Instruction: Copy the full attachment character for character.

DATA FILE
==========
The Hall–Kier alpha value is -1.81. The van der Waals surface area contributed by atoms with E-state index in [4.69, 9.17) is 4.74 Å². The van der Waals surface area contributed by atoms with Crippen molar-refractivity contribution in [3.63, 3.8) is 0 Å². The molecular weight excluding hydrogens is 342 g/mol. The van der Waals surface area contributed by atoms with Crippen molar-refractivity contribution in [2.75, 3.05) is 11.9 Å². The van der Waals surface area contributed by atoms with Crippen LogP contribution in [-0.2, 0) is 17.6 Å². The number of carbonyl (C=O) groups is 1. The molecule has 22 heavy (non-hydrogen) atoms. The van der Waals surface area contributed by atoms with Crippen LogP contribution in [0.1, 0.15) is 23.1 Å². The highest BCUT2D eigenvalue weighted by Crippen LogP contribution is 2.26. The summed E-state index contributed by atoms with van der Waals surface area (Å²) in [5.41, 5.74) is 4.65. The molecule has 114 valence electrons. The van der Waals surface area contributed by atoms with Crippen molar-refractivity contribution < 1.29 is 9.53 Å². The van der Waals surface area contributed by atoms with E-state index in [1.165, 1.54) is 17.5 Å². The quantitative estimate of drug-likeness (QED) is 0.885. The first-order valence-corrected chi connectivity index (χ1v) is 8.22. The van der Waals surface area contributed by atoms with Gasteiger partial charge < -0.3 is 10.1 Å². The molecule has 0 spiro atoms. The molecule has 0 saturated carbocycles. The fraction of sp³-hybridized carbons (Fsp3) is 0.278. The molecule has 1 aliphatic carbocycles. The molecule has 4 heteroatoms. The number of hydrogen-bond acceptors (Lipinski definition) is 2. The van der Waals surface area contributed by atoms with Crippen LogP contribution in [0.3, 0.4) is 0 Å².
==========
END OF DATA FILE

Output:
The Hall–Kier alpha value is -1.81. The van der Waals surface area contributed by atoms with E-state index in [4.69, 9.17) is 4.74 Å². The van der Waals surface area contributed by atoms with Crippen molar-refractivity contribution in [3.63, 3.8) is 0 Å². The molecular weight excluding hydrogens is 342 g/mol. The van der Waals surface area contributed by atoms with Crippen molar-refractivity contribution in [2.75, 3.05) is 11.9 Å². The van der Waals surface area contributed by atoms with Crippen LogP contribution in [-0.2, 0) is 17.6 Å². The number of carbonyl (C=O) groups is 1. The molecule has 22 heavy (non-hydrogen) atoms. The van der Waals surface area contributed by atoms with Crippen LogP contribution in [0.1, 0.15) is 23.1 Å². The highest BCUT2D eigenvalue weighted by Crippen LogP contribution is 2.26. The summed E-state index contributed by atoms with van der Waals surface area (Å²) in [5.41, 5.74) is 4.65. The molecule has 114 valence electrons. The van der Waals surface area contributed by atoms with Crippen molar-refractivity contribution < 1.29 is 9.53 Å². The van der Waals surface area contributed by atoms with E-state index in [1.165, 1.54) is 17.5 Å². The quantitative estimate of drug-likeness (QED) is 0.885. The first-order valence-corrected chi connectivity index (χ1v) is 8.22. The van der Waals surface area contributed by atoms with Gasteiger partial charge < -0.3 is 10.1 Å². The molecule has 0 spiro atoms. The molecule has 0 saturated carbocycles. The fraction of sp³-hybridized carbons (Fsp3) is 0.278. The molecule has 1 aliphatic carbocycles. The molecule has 4 heteroatoms. The number of hydrogen-bond acceptors (Lipinski definition) is 2. The van der Waals surface area contributed by atoms with Crippen LogP contribution in [0.3, 0.4) is 0 Å².